Sylvie Arend (In Memoriam)
York University Associate Professor Emerita of Political Science Sylvie d’Augerot-Arend died peacefully in North York General Hospital on April 8, 2019. Professor Stanislav Kirschbaum, Department of International Studies at Glendon, authored the following tribute: Sylvie Arend
Economical Select has an affinity agreement with CURAC. The attached ads are for 1) home and auto insurance and 2) pet insurance (!) in the other.
Penelope Doob (in Memoriam)
Prof. Reed Doob, who died on March 11 in Toronto at the age of 73 from complications due to Parkinson’s disease. The full obituary
David Bell (In Memoriam)
Dr. David V. J. Bell, a distinguished academic and fierce advocate for the environment, died on Tuesday from pancreatic cancer. He was 72. The full obituary
Joe Green (In Memoriam)
It is with sadness that we announce that long time member and Newsletter editor Joe Green has passed away. His obituary from the Toronto Star:
JOSEPH GREEN REMEMBERED It is with heavy hearts that our family announces the passing of Joseph (Joe) Green, who died on Friday, February 3, 2017 at Kensington Hospice after a year of fighting renal and bladder cancer. Joe is survived by his wife of 60 years, Rhoda Green, and his sons Michael Neil and Marc Steven. Joe also leaves behind his daughter- in-law Arlene Hazzan Green and three grandchildren Stephanie Rachel Green, Renee Jordan Green and Doran Sergei Hazzan Green; his sister and brother-in-law, Bonnie and Paul Friedman; brother Harry Green; his nieces Debbie, Leslie and nephew Don Green and nephews Steven and David Friedman. Born and raised in Philadelphia, Joe received his Ph.D in Dramatic Theory and Rhetoric from Indiana University in 1964, and his BA in Theatre from Temple University, Philadelphia, in 1956. Joe taught at The University of Louisville, Indiana University South Bend and Hunter College, before coming to Toronto’s York University in 1968. Subsequently, he became a proud citizen of his new country. He served as Dean, Faculty of Fine Arts, from 1973 until 1980, working to establish the departments of Visual Art, Dance, Film, Music and Theatre, as well as The York Winds Ensemble and the York Theatre Review. Joe brought onto the Faculty such Canadian icons as Mavor Moore (“Mr. Theatre”) and established the York Performance Artists Series at Burton Auditorium, showcasing such artists as Lawrence Ferlinghetti, Alan Ginsberg, Tom Wolfe and Henry Moore, to name but a few. Many of Joe’s former students and faculty appointments have gone on to fill important positions in Toronto, across Canada and beyond. Green helped found, and served as Director of, York’s MBA Program in Arts Administration and later served as Chair of the Board of Directors of CulTech Collaborative Research Centre. He has served as a consultant for the Gardiner Museum of Ceramic Art, Canada Council, the Ontario Arts Council, New York State Council on the Arts, the American Theatre Association and the National Association of Schools of Theatre. He developed the initial proposals for the York Master of Fine Arts degrees. When he took early retirement in 1994, Joe held the rank of full Professor in the Faculties of Fine Arts (Theatre), Arts (Humanities) and Administrative Studies (Policy and Strategy). In addition to his academic career, Joe was producer of many stage and TV productions. He developed, along with Gordon Hinch, the mini-series Glory Enough for All, which won a record-setting nine Gemini awards. As Chair of Democrats Abroad (Canada) and International Voter Registration Chair, Joe worked to bring in the democratic vote to Americans across the globe. For his local community, he served on the boards of the Toronto Garden District Residents’ Association and the Canadian Senior Artists’ Resource Network. His last legacy was the CBC interview: Joe Green Speaks of Life, Death and Love: http://www.youtube.com/watch?v=tX4UuIvT4DI Joe inspired many people with the grace, acceptance and openness he displayed while facing life’s final stages. Our family will be eternally grateful for the extraordinary care and compassion of doctors, nurses, staff, and volunteers at Kensington Hospice, that allowed Joe to live in comfort for many more months than expected.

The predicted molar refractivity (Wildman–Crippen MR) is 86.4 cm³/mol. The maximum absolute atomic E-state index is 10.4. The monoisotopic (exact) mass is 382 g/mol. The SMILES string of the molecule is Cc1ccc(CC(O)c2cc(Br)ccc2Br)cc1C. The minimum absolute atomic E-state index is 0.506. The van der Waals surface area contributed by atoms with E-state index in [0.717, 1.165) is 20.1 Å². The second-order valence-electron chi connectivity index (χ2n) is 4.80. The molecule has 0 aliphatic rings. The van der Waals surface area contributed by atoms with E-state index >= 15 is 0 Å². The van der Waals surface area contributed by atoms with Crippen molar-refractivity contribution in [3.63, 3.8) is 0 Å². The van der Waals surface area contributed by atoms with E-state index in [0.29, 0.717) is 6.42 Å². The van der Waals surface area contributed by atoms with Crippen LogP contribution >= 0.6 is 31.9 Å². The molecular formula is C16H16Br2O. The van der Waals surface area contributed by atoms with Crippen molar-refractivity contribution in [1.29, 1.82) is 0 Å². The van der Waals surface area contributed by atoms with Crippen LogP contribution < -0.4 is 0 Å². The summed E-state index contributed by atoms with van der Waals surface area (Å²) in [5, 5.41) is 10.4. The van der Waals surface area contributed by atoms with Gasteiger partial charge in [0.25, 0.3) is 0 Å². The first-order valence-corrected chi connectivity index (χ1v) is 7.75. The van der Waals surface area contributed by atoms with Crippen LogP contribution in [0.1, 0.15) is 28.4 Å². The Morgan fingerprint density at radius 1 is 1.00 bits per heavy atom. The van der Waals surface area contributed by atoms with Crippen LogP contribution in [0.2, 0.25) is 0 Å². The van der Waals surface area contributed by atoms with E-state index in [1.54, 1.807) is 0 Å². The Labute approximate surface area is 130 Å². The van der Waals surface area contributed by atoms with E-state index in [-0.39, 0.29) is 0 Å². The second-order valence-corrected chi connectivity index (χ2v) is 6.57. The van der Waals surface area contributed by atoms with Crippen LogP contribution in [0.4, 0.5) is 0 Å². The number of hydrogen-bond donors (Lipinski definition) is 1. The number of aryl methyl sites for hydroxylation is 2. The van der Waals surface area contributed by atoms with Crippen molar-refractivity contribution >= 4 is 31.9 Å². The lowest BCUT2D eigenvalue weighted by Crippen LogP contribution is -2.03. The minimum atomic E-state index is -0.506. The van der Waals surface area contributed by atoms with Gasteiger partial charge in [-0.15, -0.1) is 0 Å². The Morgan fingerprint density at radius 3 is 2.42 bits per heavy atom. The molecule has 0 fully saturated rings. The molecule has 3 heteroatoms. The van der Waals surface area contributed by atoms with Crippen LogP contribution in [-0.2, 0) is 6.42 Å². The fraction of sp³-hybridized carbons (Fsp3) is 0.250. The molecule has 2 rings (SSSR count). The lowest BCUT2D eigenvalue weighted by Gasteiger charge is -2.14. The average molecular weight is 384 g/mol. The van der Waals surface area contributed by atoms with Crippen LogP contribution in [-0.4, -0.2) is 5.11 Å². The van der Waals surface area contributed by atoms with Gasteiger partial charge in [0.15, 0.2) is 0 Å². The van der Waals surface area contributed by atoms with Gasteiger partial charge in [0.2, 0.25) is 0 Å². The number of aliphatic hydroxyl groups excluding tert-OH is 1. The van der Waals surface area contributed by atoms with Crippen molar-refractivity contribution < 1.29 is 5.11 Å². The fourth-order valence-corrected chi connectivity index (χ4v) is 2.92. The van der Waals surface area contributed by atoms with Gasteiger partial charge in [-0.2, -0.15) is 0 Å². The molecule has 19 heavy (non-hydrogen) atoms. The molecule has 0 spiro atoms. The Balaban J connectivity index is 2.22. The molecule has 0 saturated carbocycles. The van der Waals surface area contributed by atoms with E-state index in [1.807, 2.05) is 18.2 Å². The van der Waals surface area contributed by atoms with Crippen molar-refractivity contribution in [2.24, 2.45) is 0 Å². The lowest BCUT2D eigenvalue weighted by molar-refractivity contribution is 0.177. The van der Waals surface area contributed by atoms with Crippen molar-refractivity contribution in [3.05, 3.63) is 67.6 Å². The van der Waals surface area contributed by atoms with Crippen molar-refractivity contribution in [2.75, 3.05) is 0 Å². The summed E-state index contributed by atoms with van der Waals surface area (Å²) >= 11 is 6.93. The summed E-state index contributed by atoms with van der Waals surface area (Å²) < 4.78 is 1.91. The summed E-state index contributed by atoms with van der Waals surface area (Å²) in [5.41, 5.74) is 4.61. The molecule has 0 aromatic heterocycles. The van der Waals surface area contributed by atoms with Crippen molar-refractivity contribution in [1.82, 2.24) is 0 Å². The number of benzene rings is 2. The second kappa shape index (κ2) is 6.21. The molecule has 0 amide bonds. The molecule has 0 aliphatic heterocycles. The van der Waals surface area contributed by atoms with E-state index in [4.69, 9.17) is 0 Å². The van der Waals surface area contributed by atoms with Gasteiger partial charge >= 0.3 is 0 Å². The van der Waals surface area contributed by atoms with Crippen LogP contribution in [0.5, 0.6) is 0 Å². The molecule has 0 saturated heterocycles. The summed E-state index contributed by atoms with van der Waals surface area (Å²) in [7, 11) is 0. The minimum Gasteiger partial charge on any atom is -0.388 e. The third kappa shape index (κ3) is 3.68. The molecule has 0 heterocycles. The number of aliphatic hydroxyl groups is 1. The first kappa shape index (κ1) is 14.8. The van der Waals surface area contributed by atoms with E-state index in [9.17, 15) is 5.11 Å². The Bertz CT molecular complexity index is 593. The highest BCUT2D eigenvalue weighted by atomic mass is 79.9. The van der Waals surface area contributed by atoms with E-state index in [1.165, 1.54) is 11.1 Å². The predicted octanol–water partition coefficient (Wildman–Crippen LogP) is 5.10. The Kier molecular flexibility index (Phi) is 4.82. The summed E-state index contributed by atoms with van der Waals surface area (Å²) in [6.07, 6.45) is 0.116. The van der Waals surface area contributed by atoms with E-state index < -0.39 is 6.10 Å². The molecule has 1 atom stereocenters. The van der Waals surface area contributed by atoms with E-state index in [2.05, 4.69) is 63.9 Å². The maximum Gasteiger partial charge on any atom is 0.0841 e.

Louise Ripley has just published a book. It’s called Love of War which tells the story of a young gay soldier who rides with General JEB Stuart’s Cavalry in the American Civil War. It’s available through mlrpress.com (nothing directly to do with Louise) and also through amazon.ca. You can read some excerpts by going to mlripley.com. She wrote the book after the YUFA strike and there are aspects provided at her site which colleagues might find interesting.
Ramsay Cook, a much respected and loved colleague, has passed away. Below is an editorial from the Toronto Globe and Mail about Ramsay. Ramsay Cook
Saber Saleuddin, together with Spencer Mukai, has edited a two volume “pièce de résistence” called the Physiology of Molluscs: A collection of selected reviews.
Saber has another book, this not in his field of biology at all but nonetheless fascinating. This one is of seven friends with varied backgrounds and religions whose lives intersect over a 25 year period. A good read. Below is a short announcement.